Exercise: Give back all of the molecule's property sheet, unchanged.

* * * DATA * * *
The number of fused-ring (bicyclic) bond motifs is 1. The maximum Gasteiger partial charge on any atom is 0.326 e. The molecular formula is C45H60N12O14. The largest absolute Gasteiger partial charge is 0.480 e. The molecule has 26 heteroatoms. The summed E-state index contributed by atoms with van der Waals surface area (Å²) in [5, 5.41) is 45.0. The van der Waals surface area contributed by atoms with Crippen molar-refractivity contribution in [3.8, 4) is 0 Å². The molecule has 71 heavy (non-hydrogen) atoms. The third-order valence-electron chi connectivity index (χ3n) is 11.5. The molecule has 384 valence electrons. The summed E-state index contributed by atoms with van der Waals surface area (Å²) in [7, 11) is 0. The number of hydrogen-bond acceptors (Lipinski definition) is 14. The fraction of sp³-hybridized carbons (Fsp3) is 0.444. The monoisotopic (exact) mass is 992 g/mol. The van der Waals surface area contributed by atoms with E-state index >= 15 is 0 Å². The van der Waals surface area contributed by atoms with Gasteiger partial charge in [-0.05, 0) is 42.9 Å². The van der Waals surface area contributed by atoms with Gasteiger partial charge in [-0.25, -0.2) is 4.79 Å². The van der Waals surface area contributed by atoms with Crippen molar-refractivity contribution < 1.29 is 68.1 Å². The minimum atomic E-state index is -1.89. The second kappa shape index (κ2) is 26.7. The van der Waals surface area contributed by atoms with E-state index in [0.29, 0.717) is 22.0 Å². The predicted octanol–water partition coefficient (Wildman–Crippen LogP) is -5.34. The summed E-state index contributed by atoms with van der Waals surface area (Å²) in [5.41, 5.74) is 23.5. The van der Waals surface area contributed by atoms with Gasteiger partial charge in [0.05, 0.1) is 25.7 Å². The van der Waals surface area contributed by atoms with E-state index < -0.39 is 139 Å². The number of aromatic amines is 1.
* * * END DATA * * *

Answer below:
The number of fused-ring (bicyclic) bond motifs is 1. The maximum Gasteiger partial charge on any atom is 0.326 e. The molecular formula is C45H60N12O14. The largest absolute Gasteiger partial charge is 0.480 e. The molecule has 26 heteroatoms. The summed E-state index contributed by atoms with van der Waals surface area (Å²) in [5, 5.41) is 45.0. The van der Waals surface area contributed by atoms with Crippen molar-refractivity contribution in [3.8, 4) is 0 Å². The molecule has 71 heavy (non-hydrogen) atoms. The third-order valence-electron chi connectivity index (χ3n) is 11.5. The molecule has 384 valence electrons. The summed E-state index contributed by atoms with van der Waals surface area (Å²) in [7, 11) is 0. The number of hydrogen-bond acceptors (Lipinski definition) is 14. The fraction of sp³-hybridized carbons (Fsp3) is 0.444. The monoisotopic (exact) mass is 992 g/mol. The van der Waals surface area contributed by atoms with E-state index >= 15 is 0 Å². The van der Waals surface area contributed by atoms with Gasteiger partial charge in [-0.05, 0) is 42.9 Å². The van der Waals surface area contributed by atoms with Gasteiger partial charge in [-0.25, -0.2) is 4.79 Å². The van der Waals surface area contributed by atoms with Crippen molar-refractivity contribution < 1.29 is 68.1 Å². The minimum atomic E-state index is -1.89. The second kappa shape index (κ2) is 26.7. The van der Waals surface area contributed by atoms with E-state index in [0.29, 0.717) is 22.0 Å². The predicted octanol–water partition coefficient (Wildman–Crippen LogP) is -5.34. The summed E-state index contributed by atoms with van der Waals surface area (Å²) in [5.41, 5.74) is 23.5. The van der Waals surface area contributed by atoms with Gasteiger partial charge in [0.05, 0.1) is 25.7 Å². The van der Waals surface area contributed by atoms with E-state index < -0.39 is 139 Å². The number of aromatic amines is 1.